- To search for dark matter, scientists need to dive deep underground
- The entry to the lab is located within a highly secure zone
- Dark matter is the celestial glue that binds together the entire universe
Scientists from Kolkata's Saha Institute of Nuclear Physics are spearheading the group manning the new laboratory, which was inaugurated three days ago.
The lab, which NDTV visited, is located in an abandoned cavern of a deep underground uranium mine located at Jharkhand's Jadugoda, nearly 260 km from Kolkata and 150 km from state capital Ranchi.
This is India's first uranium mine, from which, till recently, around 400 tonnes of uranium was being extracted. Today, the uranium is being extracted from a layer 880 meters below the earth's surface. The laboratory is located 555 meters underground, on a layer above the mine. It was set up at a cost of a mere Rs 20 lakh.
"There was an almost ready made cavern available which has been converted into an underground laboratory," said Satyajit Saha, lead researcher for the project at SINP.
The entry to the lab is located within a highly secure zone of the complex owned by Uranium Corporation of India. A lift takes one into the womb of the earth. It takes three minutes to reach the innards of this uranium mine, from where the lab is a short walk.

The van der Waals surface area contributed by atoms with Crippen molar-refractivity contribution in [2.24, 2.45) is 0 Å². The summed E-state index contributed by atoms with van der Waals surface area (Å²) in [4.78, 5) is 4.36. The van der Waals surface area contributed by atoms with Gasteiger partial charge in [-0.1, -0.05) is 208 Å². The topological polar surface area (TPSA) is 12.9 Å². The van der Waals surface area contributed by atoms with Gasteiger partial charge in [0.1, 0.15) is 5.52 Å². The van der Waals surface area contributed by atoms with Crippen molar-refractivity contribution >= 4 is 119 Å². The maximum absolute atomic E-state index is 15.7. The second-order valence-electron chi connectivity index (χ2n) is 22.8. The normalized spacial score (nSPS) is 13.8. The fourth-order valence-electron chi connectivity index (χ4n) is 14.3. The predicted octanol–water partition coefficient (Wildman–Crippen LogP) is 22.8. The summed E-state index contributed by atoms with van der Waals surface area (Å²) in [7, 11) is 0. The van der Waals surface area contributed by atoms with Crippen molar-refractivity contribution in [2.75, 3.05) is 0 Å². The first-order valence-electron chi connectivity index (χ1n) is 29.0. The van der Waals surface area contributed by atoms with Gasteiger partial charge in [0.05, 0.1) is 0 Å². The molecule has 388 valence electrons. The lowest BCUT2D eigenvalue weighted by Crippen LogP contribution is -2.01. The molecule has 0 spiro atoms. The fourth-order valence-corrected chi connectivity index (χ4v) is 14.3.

Dark matter is called the celestial glue that binds together the entire universe. But there has been no physical evidence of this yet.
But scientists hope the new lab will help unravel the mystery. India's nuclear chief Dr Sekhar Basu, who inaugurated the facility on September 2, told NDTV, "Tomorrow, we may know of different types of planets made up of dark matter, different types of life forms... there is enormous potential for enhancing knowledge."
Jadugoda is India's second foray in underground lab experiments. In 1992, a similar facility in Karnataka's Kolar gold field was shut down after the mine got flooded due to disuse. For four decades, the facility, located 2.3 km underground had conducted some path-breaking experiments. It was there Indian scientists were credited to have discovered the first atmospheric neutrinos.
"Twenty five years later, India has another underground research facility, albeit not very deep. But at least it is very our own," said SINP scientist Naba Mondal, who worked at the Kolar facility for more than a decade.
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